Monday 5 December 2022 \


UK researchers link consumption of junk memes to teen obesity & other ‘unhealthy’ habits

Hopping on the “blame the memes” bandwagon, UK researchers have sent a letter to Parliament warning that kids are learning poor health habits from the memes they share on social media.
The letter, sent by Loughborough University researchers to a Parliament committee investigating the impact of social media on teens, demonstrates a poor grasp of what exactly a meme is, though one need only read the New York Times’ latest think-piece on memes to see that academia has never really understood the finer points of internet culture.
Researchers conducted an “emotional analysis” of two health-related hashtags, #fitnessaddict and #flexibledieting, as well as #meme and #tea for comparison. They concluded that the absence of even a baseline level of emotional content reflected a desensitization to body-shaming, bullying, and trolling, even where there was no indication that the tweets had included any of these behaviors.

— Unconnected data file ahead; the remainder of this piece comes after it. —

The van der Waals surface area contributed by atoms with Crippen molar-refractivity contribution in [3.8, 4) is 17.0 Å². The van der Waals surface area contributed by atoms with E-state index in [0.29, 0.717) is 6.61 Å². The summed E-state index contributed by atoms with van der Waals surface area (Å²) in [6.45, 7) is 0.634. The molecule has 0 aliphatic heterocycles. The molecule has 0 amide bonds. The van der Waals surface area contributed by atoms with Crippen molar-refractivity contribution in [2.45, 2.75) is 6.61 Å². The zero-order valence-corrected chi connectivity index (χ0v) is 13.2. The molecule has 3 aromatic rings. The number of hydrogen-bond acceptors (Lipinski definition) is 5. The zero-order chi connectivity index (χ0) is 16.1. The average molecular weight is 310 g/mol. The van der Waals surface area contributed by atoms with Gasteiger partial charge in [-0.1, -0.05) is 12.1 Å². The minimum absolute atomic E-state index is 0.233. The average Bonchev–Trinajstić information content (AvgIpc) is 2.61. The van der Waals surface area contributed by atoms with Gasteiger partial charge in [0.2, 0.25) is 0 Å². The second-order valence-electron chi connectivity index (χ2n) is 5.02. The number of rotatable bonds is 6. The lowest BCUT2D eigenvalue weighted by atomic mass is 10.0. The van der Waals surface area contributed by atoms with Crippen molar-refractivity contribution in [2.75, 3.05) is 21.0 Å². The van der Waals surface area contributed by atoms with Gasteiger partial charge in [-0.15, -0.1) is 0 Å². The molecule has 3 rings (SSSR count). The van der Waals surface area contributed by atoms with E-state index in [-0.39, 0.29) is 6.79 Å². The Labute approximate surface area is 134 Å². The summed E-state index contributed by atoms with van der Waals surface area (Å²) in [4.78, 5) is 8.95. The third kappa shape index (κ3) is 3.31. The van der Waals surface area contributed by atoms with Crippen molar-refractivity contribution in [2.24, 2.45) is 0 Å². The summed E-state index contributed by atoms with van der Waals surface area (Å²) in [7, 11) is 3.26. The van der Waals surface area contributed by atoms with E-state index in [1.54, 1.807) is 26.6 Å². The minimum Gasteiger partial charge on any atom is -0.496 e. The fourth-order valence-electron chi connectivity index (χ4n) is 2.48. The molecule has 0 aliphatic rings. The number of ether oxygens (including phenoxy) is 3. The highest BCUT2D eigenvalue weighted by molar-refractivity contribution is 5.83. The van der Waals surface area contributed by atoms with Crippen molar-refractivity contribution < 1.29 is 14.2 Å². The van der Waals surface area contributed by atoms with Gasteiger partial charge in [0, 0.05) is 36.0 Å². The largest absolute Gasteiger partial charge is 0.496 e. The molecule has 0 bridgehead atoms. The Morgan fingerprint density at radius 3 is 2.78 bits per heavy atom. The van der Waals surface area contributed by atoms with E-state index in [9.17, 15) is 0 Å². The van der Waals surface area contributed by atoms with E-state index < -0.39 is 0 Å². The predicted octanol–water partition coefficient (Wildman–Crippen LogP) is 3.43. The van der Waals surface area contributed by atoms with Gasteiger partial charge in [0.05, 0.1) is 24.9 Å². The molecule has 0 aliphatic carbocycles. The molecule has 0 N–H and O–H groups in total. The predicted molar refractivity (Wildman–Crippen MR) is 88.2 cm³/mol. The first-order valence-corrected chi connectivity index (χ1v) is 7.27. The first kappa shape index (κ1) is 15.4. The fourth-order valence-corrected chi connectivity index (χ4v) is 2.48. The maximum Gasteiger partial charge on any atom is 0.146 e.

The study capitalizes on two very real facts. One in three British children is now overweight or obese, compared to one in five elsewhere in Europe. And kids these days are getting their information, including health-related, from the internet.
However, the researchers failed to show that teenagers are in all seriousness getting their health information from joke memes like those included in the study appendix, which show a stick figure made out of junk food and a morbidly obese child looking excited about “free food.” Thus blaming memes for bad health habits in teenagers seems like lazy science bordering on fearmongering.
Demonizing memes seems popular these days, with the text-enhanced images blamed for everything from Donald Trump’s presidency to Brexit to the resurgence of so-called white nationalism. Twitter recently deleted hundreds of accounts for sharing the gray-faced “NPC” meme, claiming it was “dehumanizing” and attempting to link it to a campaign to misinform voters ahead of the 2018 US elections.
The Loughborough researchers admit that their letter is merely “preliminary research” about a subject that is, “at best, poorly understood,” and they openly state that their intent is to secure funding for a larger project. Chances are we’ll be hearing a lot more about the danger of memes in the future.

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